Creating a Youth Group That Matters

It’s always fascinating how many secular authors somehow stumble upon God’s wisdom and package it as their own in successful books. Even more interesting is how many Christians will taut this author’s wisdom and not even recognize they have been reading scriptures with the same wisdom for decades.

At times though, we suggest a secular book because it helps frame godly wisdom in the current culture. For some people, that helps them understand a little better how to use God’s wisdom in their own lives and ministries.

The Culture Code by Daniel Coyle is one of those great secular books that can do just that for your youth (or any) ministry. It is considered a classic on how to create a healthy culture that encourages growth, innovation and success. Of course, ministries measure those things a bit differently than businesses. The attitudes and skill sets Coyle teaches, however, will work just as well for creating a healthy, vibrant youth group as they do for businesses.

Although, I have no idea of the author’s religious background, a lot of his advice could be taken from the pages of scripture. For example, his analysis of a successful leader. “He’ll tell you the truth and then he’ll love you to death” or “he fills their cups” or “you can’t say ‘thank you’ too much”. Much of his advice comes from observing successful cultures and finding what they have in common.

There are books that have bits and pieces of great information. This book is filled to the brim with it. It pulls together the wisdom from a lot of successful leaders (who may or may not have been Christian) and synthesizes the commonalities in how they created cultures in their organizations that led to growth, innovation and success. I took pages of notes of important concepts and I rarely do that with any book – secular or Christian.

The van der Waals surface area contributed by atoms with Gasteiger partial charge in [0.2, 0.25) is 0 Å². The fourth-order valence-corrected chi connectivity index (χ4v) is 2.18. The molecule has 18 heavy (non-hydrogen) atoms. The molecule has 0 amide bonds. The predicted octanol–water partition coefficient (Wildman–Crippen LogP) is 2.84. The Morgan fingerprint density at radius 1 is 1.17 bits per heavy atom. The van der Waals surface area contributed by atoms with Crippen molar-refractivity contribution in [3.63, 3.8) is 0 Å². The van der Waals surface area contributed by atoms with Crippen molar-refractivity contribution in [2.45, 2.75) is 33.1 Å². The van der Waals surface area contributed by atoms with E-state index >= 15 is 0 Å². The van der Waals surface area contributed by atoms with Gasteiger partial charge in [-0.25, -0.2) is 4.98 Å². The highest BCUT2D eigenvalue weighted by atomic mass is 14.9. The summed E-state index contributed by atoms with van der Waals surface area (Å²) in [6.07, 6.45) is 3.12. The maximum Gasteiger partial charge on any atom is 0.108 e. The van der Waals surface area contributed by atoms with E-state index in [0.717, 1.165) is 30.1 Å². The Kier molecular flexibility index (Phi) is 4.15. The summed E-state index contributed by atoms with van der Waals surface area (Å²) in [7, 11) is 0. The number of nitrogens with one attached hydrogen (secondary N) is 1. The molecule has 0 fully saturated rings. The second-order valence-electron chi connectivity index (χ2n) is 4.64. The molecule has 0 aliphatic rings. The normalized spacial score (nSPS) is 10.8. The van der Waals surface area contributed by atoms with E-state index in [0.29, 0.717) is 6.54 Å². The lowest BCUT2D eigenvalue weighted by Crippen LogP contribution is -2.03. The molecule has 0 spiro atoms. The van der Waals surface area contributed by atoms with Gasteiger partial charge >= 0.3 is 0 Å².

This book would be amazing for ministers and volunteers to read together and discuss. What changes do you need to make to your youth group (or any ministry) to not only make it more godly, but also more effective? Which principles in the book are actually godly wisdom re-framed in some way? What other bits of wisdom can be found in the Bible that aren’t in this book that will help your teens and your ministry build stronger spiritual foundations and grow to their godly potential? These are critical questions those involved in your ministry need to discuss. This book can be a great catalyst – especially when paired with the Bible – to begin having those important conversations.

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Categories Book Reviews, Encouragement
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